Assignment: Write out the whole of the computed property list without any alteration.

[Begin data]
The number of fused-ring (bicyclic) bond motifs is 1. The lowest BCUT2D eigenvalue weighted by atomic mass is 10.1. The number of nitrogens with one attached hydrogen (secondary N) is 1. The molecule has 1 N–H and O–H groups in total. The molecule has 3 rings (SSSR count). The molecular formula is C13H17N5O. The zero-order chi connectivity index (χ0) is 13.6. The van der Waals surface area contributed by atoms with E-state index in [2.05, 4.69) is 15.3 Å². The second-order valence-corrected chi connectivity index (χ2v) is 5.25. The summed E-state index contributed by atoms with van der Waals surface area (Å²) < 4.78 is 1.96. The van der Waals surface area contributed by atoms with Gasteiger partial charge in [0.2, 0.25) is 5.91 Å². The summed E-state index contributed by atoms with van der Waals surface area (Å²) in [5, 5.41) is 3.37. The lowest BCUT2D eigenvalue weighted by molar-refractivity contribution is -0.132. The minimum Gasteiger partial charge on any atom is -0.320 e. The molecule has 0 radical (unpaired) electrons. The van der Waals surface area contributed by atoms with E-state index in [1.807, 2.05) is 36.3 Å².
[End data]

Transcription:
The number of fused-ring (bicyclic) bond motifs is 1. The lowest BCUT2D eigenvalue weighted by atomic mass is 10.1. The number of nitrogens with one attached hydrogen (secondary N) is 1. The molecule has 1 N–H and O–H groups in total. The molecule has 3 rings (SSSR count). The molecular formula is C13H17N5O. The zero-order chi connectivity index (χ0) is 13.6. The van der Waals surface area contributed by atoms with E-state index in [2.05, 4.69) is 15.3 Å². The second-order valence-corrected chi connectivity index (χ2v) is 5.25. The summed E-state index contributed by atoms with van der Waals surface area (Å²) < 4.78 is 1.96. The van der Waals surface area contributed by atoms with Gasteiger partial charge in [0.2, 0.25) is 5.91 Å². The summed E-state index contributed by atoms with van der Waals surface area (Å²) in [5, 5.41) is 3.37. The lowest BCUT2D eigenvalue weighted by molar-refractivity contribution is -0.132. The minimum Gasteiger partial charge on any atom is -0.320 e. The molecule has 0 radical (unpaired) electrons. The van der Waals surface area contributed by atoms with E-state index in [1.807, 2.05) is 36.3 Å².